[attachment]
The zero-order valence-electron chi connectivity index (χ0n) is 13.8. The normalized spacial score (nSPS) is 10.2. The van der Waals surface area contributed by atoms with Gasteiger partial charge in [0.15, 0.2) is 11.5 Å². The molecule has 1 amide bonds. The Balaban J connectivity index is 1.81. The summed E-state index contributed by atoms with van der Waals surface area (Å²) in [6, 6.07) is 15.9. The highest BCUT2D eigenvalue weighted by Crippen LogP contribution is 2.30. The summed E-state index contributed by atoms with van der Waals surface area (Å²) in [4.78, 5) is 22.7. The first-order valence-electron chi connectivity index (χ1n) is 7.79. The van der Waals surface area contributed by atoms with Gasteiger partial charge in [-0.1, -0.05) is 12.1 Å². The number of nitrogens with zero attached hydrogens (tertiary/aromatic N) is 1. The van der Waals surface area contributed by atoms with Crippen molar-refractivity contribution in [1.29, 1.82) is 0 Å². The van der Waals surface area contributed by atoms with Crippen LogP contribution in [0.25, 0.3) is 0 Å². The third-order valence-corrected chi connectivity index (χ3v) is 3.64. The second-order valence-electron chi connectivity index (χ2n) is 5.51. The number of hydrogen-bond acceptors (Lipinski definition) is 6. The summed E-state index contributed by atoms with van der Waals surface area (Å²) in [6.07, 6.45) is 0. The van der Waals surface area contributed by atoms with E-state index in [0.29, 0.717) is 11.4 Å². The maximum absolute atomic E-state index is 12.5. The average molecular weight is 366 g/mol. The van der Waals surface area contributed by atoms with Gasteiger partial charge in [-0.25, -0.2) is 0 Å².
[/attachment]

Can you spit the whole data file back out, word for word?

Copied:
The zero-order valence-electron chi connectivity index (χ0n) is 13.8. The normalized spacial score (nSPS) is 10.2. The van der Waals surface area contributed by atoms with Gasteiger partial charge in [0.15, 0.2) is 11.5 Å². The molecule has 1 amide bonds. The Balaban J connectivity index is 1.81. The summed E-state index contributed by atoms with van der Waals surface area (Å²) in [6, 6.07) is 15.9. The highest BCUT2D eigenvalue weighted by Crippen LogP contribution is 2.30. The summed E-state index contributed by atoms with van der Waals surface area (Å²) in [4.78, 5) is 22.7. The first-order valence-electron chi connectivity index (χ1n) is 7.79. The van der Waals surface area contributed by atoms with Gasteiger partial charge in [-0.1, -0.05) is 12.1 Å². The number of nitrogens with zero attached hydrogens (tertiary/aromatic N) is 1. The van der Waals surface area contributed by atoms with Crippen molar-refractivity contribution in [1.29, 1.82) is 0 Å². The van der Waals surface area contributed by atoms with Crippen LogP contribution in [0.25, 0.3) is 0 Å². The third-order valence-corrected chi connectivity index (χ3v) is 3.64. The second-order valence-electron chi connectivity index (χ2n) is 5.51. The number of hydrogen-bond acceptors (Lipinski definition) is 6. The summed E-state index contributed by atoms with van der Waals surface area (Å²) in [6.07, 6.45) is 0. The van der Waals surface area contributed by atoms with E-state index in [0.29, 0.717) is 11.4 Å². The maximum absolute atomic E-state index is 12.5. The average molecular weight is 366 g/mol. The van der Waals surface area contributed by atoms with Gasteiger partial charge in [-0.25, -0.2) is 0 Å².